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Review: Focus

There is a simple genius to Focus that makes it one of the most enjoyable movie-watching experiences in recent memory. It’s twofold. First, create a conceit that immediately forces the viewer to question everyone and everything that is happening in the film. That is, when you set up a cast of liars, cheat, and thieves, the viewer knows something is up, just not what exactly.

Second, and perhaps most important, employ two of the most charming, entrancing, and watchable (which also means stunningly attractive) actors as your duplicitous leads.

With those constructs in place, it’s hard for Focus to go wrong, and in fact, it excels, proving clever and fun, a savvy and sexy cinematic diversion.

Nicky (Will Smith) is a veteran con man of particular success, as demonstrated early on by both his dexterous sleight-of-hand and his extensive, meticulously-constructed thieving enterprise. We bear witness to his operations while giving a tour to a passionate new recruit (the beautiful and indeed truly talented Margot Robbie). She proves to have the raw skills, what with being a mesmerizing distraction and light of touch, but with Nicky there is a chance to be properly groomed.

Of course emotions arise, complicating what are already complex matters in the world of conning. There is an elaborate set up in New Orleans amid a championship football game to glean money off bystanders big and small, involving Nicky’s trusted colleague Farhad (the very funny Adrian Martinez). Everything is calculated by Nicky and company, but so too by the filmmakers. Focus is in part a film you want to try and outsmart, however it’s thankfully one that isn’t trying to outsmart the audience.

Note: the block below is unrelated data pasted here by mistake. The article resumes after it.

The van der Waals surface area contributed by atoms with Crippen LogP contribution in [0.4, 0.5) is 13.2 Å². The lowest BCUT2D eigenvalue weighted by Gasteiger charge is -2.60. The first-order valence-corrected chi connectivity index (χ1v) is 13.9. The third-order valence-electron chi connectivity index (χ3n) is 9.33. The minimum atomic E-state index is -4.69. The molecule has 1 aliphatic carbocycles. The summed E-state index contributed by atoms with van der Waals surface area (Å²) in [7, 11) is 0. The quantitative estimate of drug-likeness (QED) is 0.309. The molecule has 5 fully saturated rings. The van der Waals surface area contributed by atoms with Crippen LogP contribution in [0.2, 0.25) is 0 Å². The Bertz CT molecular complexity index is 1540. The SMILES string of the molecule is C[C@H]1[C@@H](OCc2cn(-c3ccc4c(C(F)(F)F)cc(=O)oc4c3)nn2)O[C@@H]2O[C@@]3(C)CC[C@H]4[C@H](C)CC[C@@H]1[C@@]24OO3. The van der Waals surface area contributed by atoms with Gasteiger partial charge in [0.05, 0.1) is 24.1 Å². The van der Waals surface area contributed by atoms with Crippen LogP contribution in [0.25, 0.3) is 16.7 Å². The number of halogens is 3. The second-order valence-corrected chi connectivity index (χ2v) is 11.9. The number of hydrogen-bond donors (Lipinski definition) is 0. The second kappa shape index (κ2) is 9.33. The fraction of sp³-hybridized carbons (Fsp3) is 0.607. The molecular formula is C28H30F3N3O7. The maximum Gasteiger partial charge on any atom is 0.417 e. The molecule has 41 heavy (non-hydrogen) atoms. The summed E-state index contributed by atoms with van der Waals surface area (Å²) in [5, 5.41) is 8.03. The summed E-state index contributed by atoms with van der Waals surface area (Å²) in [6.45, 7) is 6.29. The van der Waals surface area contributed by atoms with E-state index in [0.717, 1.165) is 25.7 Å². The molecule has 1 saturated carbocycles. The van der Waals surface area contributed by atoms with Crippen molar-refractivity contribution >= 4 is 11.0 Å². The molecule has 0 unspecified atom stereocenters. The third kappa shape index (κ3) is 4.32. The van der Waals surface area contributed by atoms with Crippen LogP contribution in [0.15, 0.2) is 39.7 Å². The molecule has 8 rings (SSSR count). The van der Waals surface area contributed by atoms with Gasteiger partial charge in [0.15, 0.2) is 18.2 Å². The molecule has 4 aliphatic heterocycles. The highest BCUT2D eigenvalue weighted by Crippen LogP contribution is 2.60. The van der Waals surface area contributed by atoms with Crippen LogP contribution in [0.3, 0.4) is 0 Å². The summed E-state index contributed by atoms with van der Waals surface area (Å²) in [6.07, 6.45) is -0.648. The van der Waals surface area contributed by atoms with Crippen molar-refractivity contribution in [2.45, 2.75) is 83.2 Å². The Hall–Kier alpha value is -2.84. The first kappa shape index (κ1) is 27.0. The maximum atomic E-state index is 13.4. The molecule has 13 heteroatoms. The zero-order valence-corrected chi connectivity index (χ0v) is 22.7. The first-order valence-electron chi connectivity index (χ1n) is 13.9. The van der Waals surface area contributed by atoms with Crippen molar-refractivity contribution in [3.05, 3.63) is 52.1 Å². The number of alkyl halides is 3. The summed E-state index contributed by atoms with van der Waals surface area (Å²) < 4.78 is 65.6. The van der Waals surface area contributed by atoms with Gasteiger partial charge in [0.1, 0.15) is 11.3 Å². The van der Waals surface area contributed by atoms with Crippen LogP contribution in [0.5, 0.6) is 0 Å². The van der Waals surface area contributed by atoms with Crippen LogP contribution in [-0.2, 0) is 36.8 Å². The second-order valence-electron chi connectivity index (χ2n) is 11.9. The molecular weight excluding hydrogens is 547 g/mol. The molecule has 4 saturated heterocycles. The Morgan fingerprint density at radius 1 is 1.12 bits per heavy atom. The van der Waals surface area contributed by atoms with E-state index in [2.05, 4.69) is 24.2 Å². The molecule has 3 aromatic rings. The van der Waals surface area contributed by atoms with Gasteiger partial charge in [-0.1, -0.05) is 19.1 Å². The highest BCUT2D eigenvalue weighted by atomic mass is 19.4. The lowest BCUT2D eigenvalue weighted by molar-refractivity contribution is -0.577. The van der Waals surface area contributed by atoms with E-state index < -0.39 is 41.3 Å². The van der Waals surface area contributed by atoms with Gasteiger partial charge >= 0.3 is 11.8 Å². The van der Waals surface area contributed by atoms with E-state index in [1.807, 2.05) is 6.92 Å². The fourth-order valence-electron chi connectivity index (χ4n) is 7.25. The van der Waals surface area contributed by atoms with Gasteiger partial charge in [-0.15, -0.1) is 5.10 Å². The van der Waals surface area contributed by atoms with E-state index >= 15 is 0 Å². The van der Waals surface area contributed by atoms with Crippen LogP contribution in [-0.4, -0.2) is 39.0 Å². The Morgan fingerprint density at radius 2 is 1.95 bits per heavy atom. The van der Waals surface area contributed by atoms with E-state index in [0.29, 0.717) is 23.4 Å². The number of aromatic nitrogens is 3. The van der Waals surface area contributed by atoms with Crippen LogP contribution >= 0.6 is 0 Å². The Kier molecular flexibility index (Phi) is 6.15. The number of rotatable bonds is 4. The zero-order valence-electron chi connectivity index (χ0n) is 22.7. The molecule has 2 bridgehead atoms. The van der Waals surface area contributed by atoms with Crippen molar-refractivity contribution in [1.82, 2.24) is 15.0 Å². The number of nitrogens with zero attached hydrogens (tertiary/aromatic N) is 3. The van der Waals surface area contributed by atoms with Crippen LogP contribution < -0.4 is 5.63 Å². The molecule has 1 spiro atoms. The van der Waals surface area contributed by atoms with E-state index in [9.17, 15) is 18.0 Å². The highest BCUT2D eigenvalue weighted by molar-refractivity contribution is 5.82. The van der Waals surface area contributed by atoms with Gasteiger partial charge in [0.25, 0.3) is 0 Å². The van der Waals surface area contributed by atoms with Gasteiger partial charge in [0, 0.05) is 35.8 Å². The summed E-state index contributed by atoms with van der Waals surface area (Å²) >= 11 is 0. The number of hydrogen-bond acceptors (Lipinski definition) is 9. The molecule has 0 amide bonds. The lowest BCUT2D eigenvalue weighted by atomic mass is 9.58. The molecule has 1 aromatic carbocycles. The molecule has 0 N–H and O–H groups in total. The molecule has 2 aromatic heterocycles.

That is to say, clever isn’t being sacrificed for that which could be surprising, and every single twist outcome has been carefully ingrained and sold throughout – just pay careful attention.

This almost interactive element makes Focus such a joy, a layered exercise in movie-watching. It’s buoyed by two leads that exude charm and have together great chemistry. They ground a film that is as tense as it is funny; it’s curious that here where we distrust everyone, the film triumphs because we believe in the characters (just not necessarily believe them).

Because of careful planning, Focus doesn’t fall short during its finale in a third act that more or less resets the entire film. Polished and poised, this film by Jon Requa and Glen Ficarra is a refreshing caper, satisfying on the mind and the eyes.

[star v=4]

Anthony Marcusa

A pop-culture consumer, Anthony seeks out what is important in entertainment and mocks what is not. Inspired by history, Anthony writes with the hope that someone, somewhere, might be affected.